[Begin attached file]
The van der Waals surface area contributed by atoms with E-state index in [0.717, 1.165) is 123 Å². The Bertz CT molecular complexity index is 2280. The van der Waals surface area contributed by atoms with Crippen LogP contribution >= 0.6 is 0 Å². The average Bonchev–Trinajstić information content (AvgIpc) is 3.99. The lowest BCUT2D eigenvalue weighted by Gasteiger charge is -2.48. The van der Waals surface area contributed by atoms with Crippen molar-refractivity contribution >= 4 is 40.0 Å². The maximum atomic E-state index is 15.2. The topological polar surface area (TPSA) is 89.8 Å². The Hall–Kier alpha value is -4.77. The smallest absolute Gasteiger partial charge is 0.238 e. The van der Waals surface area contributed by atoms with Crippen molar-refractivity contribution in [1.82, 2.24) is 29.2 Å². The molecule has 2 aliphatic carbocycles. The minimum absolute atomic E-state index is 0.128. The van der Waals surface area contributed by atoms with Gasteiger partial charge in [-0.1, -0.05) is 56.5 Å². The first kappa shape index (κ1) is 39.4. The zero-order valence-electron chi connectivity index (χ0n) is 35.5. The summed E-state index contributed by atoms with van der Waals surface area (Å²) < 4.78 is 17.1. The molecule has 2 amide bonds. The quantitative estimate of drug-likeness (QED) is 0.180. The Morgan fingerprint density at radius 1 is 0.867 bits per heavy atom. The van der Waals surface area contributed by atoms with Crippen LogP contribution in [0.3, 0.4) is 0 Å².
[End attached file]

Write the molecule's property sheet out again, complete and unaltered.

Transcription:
The van der Waals surface area contributed by atoms with E-state index in [0.717, 1.165) is 123 Å². The Bertz CT molecular complexity index is 2280. The van der Waals surface area contributed by atoms with Crippen LogP contribution >= 0.6 is 0 Å². The average Bonchev–Trinajstić information content (AvgIpc) is 3.99. The lowest BCUT2D eigenvalue weighted by Gasteiger charge is -2.48. The van der Waals surface area contributed by atoms with Crippen molar-refractivity contribution >= 4 is 40.0 Å². The maximum atomic E-state index is 15.2. The topological polar surface area (TPSA) is 89.8 Å². The Hall–Kier alpha value is -4.77. The smallest absolute Gasteiger partial charge is 0.238 e. The van der Waals surface area contributed by atoms with Crippen molar-refractivity contribution in [1.82, 2.24) is 29.2 Å². The molecule has 2 aliphatic carbocycles. The minimum absolute atomic E-state index is 0.128. The van der Waals surface area contributed by atoms with Gasteiger partial charge in [-0.1, -0.05) is 56.5 Å². The first kappa shape index (κ1) is 39.4. The zero-order valence-electron chi connectivity index (χ0n) is 35.5. The summed E-state index contributed by atoms with van der Waals surface area (Å²) < 4.78 is 17.1. The molecule has 2 amide bonds. The quantitative estimate of drug-likeness (QED) is 0.180. The Morgan fingerprint density at radius 1 is 0.867 bits per heavy atom. The van der Waals surface area contributed by atoms with Crippen LogP contribution in [0.3, 0.4) is 0 Å².